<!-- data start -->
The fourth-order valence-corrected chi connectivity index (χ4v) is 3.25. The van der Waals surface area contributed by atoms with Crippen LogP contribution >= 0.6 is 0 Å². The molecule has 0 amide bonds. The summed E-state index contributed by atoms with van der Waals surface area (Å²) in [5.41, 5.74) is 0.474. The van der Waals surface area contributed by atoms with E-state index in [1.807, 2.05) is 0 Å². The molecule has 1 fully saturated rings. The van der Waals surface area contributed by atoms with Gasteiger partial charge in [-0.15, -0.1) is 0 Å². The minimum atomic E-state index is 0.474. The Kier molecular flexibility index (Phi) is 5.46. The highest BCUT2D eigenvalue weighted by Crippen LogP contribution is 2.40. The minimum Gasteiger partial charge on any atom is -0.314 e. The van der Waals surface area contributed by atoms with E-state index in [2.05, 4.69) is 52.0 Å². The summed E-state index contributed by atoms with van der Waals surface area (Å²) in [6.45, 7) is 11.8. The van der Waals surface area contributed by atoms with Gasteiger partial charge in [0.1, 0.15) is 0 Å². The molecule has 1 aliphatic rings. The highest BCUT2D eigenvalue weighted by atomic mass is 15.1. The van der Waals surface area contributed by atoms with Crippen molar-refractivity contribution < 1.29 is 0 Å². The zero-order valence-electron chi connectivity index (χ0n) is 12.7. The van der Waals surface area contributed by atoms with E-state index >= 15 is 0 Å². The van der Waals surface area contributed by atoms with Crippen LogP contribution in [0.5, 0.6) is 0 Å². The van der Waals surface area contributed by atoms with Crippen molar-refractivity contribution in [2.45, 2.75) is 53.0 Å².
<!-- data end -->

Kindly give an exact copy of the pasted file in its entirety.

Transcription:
The fourth-order valence-corrected chi connectivity index (χ4v) is 3.25. The van der Waals surface area contributed by atoms with Crippen LogP contribution >= 0.6 is 0 Å². The molecule has 0 amide bonds. The summed E-state index contributed by atoms with van der Waals surface area (Å²) in [5.41, 5.74) is 0.474. The van der Waals surface area contributed by atoms with E-state index in [1.807, 2.05) is 0 Å². The molecule has 1 fully saturated rings. The van der Waals surface area contributed by atoms with Gasteiger partial charge in [-0.15, -0.1) is 0 Å². The minimum atomic E-state index is 0.474. The Kier molecular flexibility index (Phi) is 5.46. The highest BCUT2D eigenvalue weighted by Crippen LogP contribution is 2.40. The minimum Gasteiger partial charge on any atom is -0.314 e. The van der Waals surface area contributed by atoms with E-state index in [2.05, 4.69) is 52.0 Å². The summed E-state index contributed by atoms with van der Waals surface area (Å²) in [6.45, 7) is 11.8. The van der Waals surface area contributed by atoms with Gasteiger partial charge in [0.1, 0.15) is 0 Å². The molecule has 1 aliphatic rings. The highest BCUT2D eigenvalue weighted by atomic mass is 15.1. The van der Waals surface area contributed by atoms with Crippen molar-refractivity contribution < 1.29 is 0 Å². The zero-order valence-electron chi connectivity index (χ0n) is 12.7. The van der Waals surface area contributed by atoms with E-state index >= 15 is 0 Å². The van der Waals surface area contributed by atoms with Crippen LogP contribution in [0.5, 0.6) is 0 Å². The van der Waals surface area contributed by atoms with Crippen molar-refractivity contribution in [2.45, 2.75) is 53.0 Å².